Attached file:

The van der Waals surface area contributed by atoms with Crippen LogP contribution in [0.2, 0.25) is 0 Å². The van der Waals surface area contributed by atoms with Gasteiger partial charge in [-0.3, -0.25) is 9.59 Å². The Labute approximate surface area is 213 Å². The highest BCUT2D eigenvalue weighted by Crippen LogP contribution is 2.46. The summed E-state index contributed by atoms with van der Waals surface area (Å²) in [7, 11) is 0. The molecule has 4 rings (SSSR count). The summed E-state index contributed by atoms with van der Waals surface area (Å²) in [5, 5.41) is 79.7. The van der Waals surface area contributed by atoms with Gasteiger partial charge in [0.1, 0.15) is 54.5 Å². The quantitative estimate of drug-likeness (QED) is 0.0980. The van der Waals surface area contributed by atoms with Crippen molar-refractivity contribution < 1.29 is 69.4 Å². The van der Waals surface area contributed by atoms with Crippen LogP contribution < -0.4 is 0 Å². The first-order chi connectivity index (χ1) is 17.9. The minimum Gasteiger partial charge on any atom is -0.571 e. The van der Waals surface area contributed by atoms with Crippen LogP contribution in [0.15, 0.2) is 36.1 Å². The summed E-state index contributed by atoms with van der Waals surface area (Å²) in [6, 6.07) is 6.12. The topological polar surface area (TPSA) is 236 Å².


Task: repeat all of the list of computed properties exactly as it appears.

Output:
The van der Waals surface area contributed by atoms with Crippen LogP contribution in [0.2, 0.25) is 0 Å². The van der Waals surface area contributed by atoms with Gasteiger partial charge in [-0.3, -0.25) is 9.59 Å². The Labute approximate surface area is 213 Å². The highest BCUT2D eigenvalue weighted by Crippen LogP contribution is 2.46. The summed E-state index contributed by atoms with van der Waals surface area (Å²) in [7, 11) is 0. The molecule has 4 rings (SSSR count). The summed E-state index contributed by atoms with van der Waals surface area (Å²) in [5, 5.41) is 79.7. The van der Waals surface area contributed by atoms with Gasteiger partial charge in [0.1, 0.15) is 54.5 Å². The quantitative estimate of drug-likeness (QED) is 0.0980. The van der Waals surface area contributed by atoms with Crippen molar-refractivity contribution < 1.29 is 69.4 Å². The van der Waals surface area contributed by atoms with Crippen LogP contribution < -0.4 is 0 Å². The first-order chi connectivity index (χ1) is 17.9. The minimum Gasteiger partial charge on any atom is -0.571 e. The van der Waals surface area contributed by atoms with Crippen LogP contribution in [0.15, 0.2) is 36.1 Å². The summed E-state index contributed by atoms with van der Waals surface area (Å²) in [6, 6.07) is 6.12. The topological polar surface area (TPSA) is 236 Å².